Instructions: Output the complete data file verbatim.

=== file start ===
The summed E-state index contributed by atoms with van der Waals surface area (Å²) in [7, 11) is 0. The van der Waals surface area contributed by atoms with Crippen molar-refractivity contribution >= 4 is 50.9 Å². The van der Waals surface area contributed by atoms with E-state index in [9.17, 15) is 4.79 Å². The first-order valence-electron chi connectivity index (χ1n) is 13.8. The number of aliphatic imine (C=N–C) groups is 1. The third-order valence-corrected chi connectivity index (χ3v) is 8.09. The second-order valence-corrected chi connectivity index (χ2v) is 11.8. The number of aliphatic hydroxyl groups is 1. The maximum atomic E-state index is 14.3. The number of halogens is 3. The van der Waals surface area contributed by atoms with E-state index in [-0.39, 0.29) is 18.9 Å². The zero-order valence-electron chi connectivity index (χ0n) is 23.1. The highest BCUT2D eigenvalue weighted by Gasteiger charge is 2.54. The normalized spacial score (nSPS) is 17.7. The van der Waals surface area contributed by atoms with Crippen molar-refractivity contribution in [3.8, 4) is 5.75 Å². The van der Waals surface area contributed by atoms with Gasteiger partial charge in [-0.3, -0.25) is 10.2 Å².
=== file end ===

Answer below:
The summed E-state index contributed by atoms with van der Waals surface area (Å²) in [7, 11) is 0. The van der Waals surface area contributed by atoms with Crippen molar-refractivity contribution >= 4 is 50.9 Å². The van der Waals surface area contributed by atoms with E-state index in [9.17, 15) is 4.79 Å². The first-order valence-electron chi connectivity index (χ1n) is 13.8. The number of aliphatic imine (C=N–C) groups is 1. The third-order valence-corrected chi connectivity index (χ3v) is 8.09. The second-order valence-corrected chi connectivity index (χ2v) is 11.8. The number of aliphatic hydroxyl groups is 1. The maximum atomic E-state index is 14.3. The number of halogens is 3. The van der Waals surface area contributed by atoms with E-state index in [-0.39, 0.29) is 18.9 Å². The zero-order valence-electron chi connectivity index (χ0n) is 23.1. The highest BCUT2D eigenvalue weighted by Gasteiger charge is 2.54. The normalized spacial score (nSPS) is 17.7. The van der Waals surface area contributed by atoms with Crippen molar-refractivity contribution in [3.8, 4) is 5.75 Å². The van der Waals surface area contributed by atoms with Gasteiger partial charge in [-0.3, -0.25) is 10.2 Å².